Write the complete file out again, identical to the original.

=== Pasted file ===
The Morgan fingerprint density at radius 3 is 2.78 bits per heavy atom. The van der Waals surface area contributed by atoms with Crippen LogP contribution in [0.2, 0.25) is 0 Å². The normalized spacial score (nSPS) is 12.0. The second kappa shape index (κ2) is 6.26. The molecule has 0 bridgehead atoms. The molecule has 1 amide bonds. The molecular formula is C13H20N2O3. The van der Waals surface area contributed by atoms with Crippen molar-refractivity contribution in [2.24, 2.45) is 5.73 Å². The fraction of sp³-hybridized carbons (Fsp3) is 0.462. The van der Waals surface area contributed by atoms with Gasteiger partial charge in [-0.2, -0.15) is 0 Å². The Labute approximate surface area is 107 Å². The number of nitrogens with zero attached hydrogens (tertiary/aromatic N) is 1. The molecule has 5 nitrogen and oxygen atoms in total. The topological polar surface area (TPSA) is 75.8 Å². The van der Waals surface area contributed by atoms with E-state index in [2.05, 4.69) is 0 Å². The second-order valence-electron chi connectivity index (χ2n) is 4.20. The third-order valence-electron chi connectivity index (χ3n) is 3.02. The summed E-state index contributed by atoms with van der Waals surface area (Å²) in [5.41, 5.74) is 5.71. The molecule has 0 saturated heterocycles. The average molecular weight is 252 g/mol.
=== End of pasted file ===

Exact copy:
The Morgan fingerprint density at radius 3 is 2.78 bits per heavy atom. The van der Waals surface area contributed by atoms with Crippen LogP contribution in [0.2, 0.25) is 0 Å². The normalized spacial score (nSPS) is 12.0. The second kappa shape index (κ2) is 6.26. The molecule has 0 bridgehead atoms. The molecule has 1 amide bonds. The molecular formula is C13H20N2O3. The van der Waals surface area contributed by atoms with Crippen molar-refractivity contribution in [2.24, 2.45) is 5.73 Å². The fraction of sp³-hybridized carbons (Fsp3) is 0.462. The van der Waals surface area contributed by atoms with Gasteiger partial charge in [-0.2, -0.15) is 0 Å². The Labute approximate surface area is 107 Å². The number of nitrogens with zero attached hydrogens (tertiary/aromatic N) is 1. The molecule has 5 nitrogen and oxygen atoms in total. The topological polar surface area (TPSA) is 75.8 Å². The van der Waals surface area contributed by atoms with E-state index in [2.05, 4.69) is 0 Å². The second-order valence-electron chi connectivity index (χ2n) is 4.20. The third-order valence-electron chi connectivity index (χ3n) is 3.02. The summed E-state index contributed by atoms with van der Waals surface area (Å²) in [5.41, 5.74) is 5.71. The molecule has 0 saturated heterocycles. The average molecular weight is 252 g/mol.